Deadline looms for Afghan refugees in Pakistan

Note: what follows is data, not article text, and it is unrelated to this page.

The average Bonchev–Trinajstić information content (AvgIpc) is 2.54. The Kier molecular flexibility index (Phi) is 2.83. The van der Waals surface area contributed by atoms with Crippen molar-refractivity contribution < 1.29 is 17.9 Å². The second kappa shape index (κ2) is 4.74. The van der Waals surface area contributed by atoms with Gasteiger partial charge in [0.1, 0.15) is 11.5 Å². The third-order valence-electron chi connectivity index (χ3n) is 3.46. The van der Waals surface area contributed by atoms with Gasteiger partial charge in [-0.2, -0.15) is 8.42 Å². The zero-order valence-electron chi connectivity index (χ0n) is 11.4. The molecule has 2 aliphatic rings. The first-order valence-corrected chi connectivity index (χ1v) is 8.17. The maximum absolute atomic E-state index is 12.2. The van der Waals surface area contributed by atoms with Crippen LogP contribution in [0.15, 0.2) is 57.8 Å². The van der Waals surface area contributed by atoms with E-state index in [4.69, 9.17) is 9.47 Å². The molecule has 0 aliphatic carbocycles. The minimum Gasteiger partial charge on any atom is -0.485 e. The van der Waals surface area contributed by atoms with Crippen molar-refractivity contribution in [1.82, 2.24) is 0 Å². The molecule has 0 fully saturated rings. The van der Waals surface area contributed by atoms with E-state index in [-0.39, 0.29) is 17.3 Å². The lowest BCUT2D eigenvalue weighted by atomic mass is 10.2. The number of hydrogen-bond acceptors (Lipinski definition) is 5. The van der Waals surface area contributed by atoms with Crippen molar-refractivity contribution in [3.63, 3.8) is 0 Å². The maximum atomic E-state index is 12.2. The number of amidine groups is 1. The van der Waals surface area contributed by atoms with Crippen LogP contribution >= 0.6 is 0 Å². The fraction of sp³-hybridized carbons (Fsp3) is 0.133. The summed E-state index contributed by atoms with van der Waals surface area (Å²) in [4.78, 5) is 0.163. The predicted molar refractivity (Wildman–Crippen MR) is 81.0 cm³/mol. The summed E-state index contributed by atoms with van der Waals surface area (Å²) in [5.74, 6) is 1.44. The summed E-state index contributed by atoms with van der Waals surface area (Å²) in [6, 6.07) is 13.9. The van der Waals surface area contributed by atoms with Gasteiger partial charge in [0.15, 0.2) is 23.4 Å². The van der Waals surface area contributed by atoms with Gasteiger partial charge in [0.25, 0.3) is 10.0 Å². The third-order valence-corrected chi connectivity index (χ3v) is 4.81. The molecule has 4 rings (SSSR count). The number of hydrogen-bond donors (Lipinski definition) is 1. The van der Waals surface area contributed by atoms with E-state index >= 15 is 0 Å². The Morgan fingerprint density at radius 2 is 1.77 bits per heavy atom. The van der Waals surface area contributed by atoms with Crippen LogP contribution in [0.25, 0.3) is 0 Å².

Islamabad, Pakistan – A deadline on the validity of legal refugee status for many Afghan residents in Pakistan is due to expire, throwing into doubt the futures of more than a million refugees, many of whom have lived in the country for decades. The deadline is due to expire on Wednesday, with Pakistan’s federal cabinet expected to discuss the matter during a weekly meeting. Separately, Afghan Interior Minister Wais Ahmad Barmak and intelligence chief Mohamed Masoom Stanekzai also arrived in the Pakistani capital Islamabad for talks on Wednesday. Pakistan has extended the validity of Afghan refugees’ Proof of Registration’ (PoR) cards at least six times in the past, but the last extension - granted on January 3, days after the refugees’ status expired - was for only a month, the shortest ever awarded. “Pakistan’s economy has carried the burden of hosting Afghan refugees since long and in the present circumstances cannot sustain it further,” read a government statement released after that extension. The refugees have become a bone of contention in the increasing souring diplomatic relations between Pakistan and the United States, with the South Asian country accusing them of being a “security risk”. On Thursday, following a US drone strike in the northwestern Pakistani district of Kurram, Pakistan’s military said that the target had been hiding in an Afghan refugee camp. ”This validates Pakistan’s stance that left over terrorists easily morph into Afghan refugees’ camps/complexes,” the military said in a statement. “Thus their early and dignified return to Afghanistan is essential.” Refugee push factors Pakistan is home to at least 1.38 million registered Afghan refugees, according to the UNHCR. There are at least another million refugees estimated to be outside the formal refugee registration system. “The 2.3 million refugees in Pakistan, it is impossible for all of them to go back immediately,” says Baryali Miankhel, the president of an Afghan refugee welfare organisation in the northwestern province of KhyberPakhtunkhwa, where most reside. “We have told the Pakistani government this.” Last year, more than 150,000 refugees left Pakistan to return to their native Afghanistan. Of those, more than 59,000 were registered refugees assisted by the UNHCR, while the rest either spontaneously returned or were deported by Pakistan. UNHCR says it is concerned at the increasingly shorter durations of extensions being offered to Afghan refugees regarding their legal status in the country.